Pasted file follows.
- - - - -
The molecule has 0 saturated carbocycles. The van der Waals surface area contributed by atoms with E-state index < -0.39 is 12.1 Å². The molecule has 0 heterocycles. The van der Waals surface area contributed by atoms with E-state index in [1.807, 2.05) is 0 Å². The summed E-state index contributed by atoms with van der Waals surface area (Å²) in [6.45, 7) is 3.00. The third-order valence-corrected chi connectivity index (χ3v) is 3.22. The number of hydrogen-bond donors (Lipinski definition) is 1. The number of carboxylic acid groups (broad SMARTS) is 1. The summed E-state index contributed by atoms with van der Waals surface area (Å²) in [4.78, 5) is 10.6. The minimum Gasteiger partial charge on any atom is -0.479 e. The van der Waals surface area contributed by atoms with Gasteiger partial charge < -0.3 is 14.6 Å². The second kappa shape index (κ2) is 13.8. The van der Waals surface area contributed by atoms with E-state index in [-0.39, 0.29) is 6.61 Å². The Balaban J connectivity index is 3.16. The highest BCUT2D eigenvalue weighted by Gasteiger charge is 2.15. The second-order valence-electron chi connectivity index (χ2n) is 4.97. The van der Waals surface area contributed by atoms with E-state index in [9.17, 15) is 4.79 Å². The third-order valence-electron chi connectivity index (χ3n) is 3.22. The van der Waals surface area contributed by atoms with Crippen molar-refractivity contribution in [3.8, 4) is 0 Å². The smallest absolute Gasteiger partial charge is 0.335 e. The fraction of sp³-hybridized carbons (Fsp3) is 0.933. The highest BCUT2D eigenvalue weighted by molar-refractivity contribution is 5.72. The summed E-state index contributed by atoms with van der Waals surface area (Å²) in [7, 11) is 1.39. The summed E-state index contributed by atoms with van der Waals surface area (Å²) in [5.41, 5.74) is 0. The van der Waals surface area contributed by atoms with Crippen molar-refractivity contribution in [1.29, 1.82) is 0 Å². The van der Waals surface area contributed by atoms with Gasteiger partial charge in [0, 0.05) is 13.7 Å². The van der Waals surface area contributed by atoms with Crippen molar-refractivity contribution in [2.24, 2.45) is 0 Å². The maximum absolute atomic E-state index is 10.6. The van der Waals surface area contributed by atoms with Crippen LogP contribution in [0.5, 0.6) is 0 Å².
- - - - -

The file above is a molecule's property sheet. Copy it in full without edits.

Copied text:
The molecule has 0 saturated carbocycles. The van der Waals surface area contributed by atoms with E-state index < -0.39 is 12.1 Å². The molecule has 0 heterocycles. The van der Waals surface area contributed by atoms with E-state index in [1.807, 2.05) is 0 Å². The summed E-state index contributed by atoms with van der Waals surface area (Å²) in [6.45, 7) is 3.00. The third-order valence-corrected chi connectivity index (χ3v) is 3.22. The number of hydrogen-bond donors (Lipinski definition) is 1. The number of carboxylic acid groups (broad SMARTS) is 1. The summed E-state index contributed by atoms with van der Waals surface area (Å²) in [4.78, 5) is 10.6. The minimum Gasteiger partial charge on any atom is -0.479 e. The van der Waals surface area contributed by atoms with Gasteiger partial charge < -0.3 is 14.6 Å². The second kappa shape index (κ2) is 13.8. The van der Waals surface area contributed by atoms with E-state index in [-0.39, 0.29) is 6.61 Å². The Balaban J connectivity index is 3.16. The highest BCUT2D eigenvalue weighted by Gasteiger charge is 2.15. The second-order valence-electron chi connectivity index (χ2n) is 4.97. The van der Waals surface area contributed by atoms with E-state index in [9.17, 15) is 4.79 Å². The third-order valence-electron chi connectivity index (χ3n) is 3.22. The van der Waals surface area contributed by atoms with Crippen molar-refractivity contribution in [3.8, 4) is 0 Å². The smallest absolute Gasteiger partial charge is 0.335 e. The fraction of sp³-hybridized carbons (Fsp3) is 0.933. The highest BCUT2D eigenvalue weighted by molar-refractivity contribution is 5.72. The summed E-state index contributed by atoms with van der Waals surface area (Å²) in [7, 11) is 1.39. The summed E-state index contributed by atoms with van der Waals surface area (Å²) in [5.41, 5.74) is 0. The van der Waals surface area contributed by atoms with Crippen molar-refractivity contribution in [1.29, 1.82) is 0 Å². The van der Waals surface area contributed by atoms with Gasteiger partial charge in [0, 0.05) is 13.7 Å². The van der Waals surface area contributed by atoms with Crippen molar-refractivity contribution in [2.24, 2.45) is 0 Å². The maximum absolute atomic E-state index is 10.6. The van der Waals surface area contributed by atoms with Crippen LogP contribution in [0.5, 0.6) is 0 Å².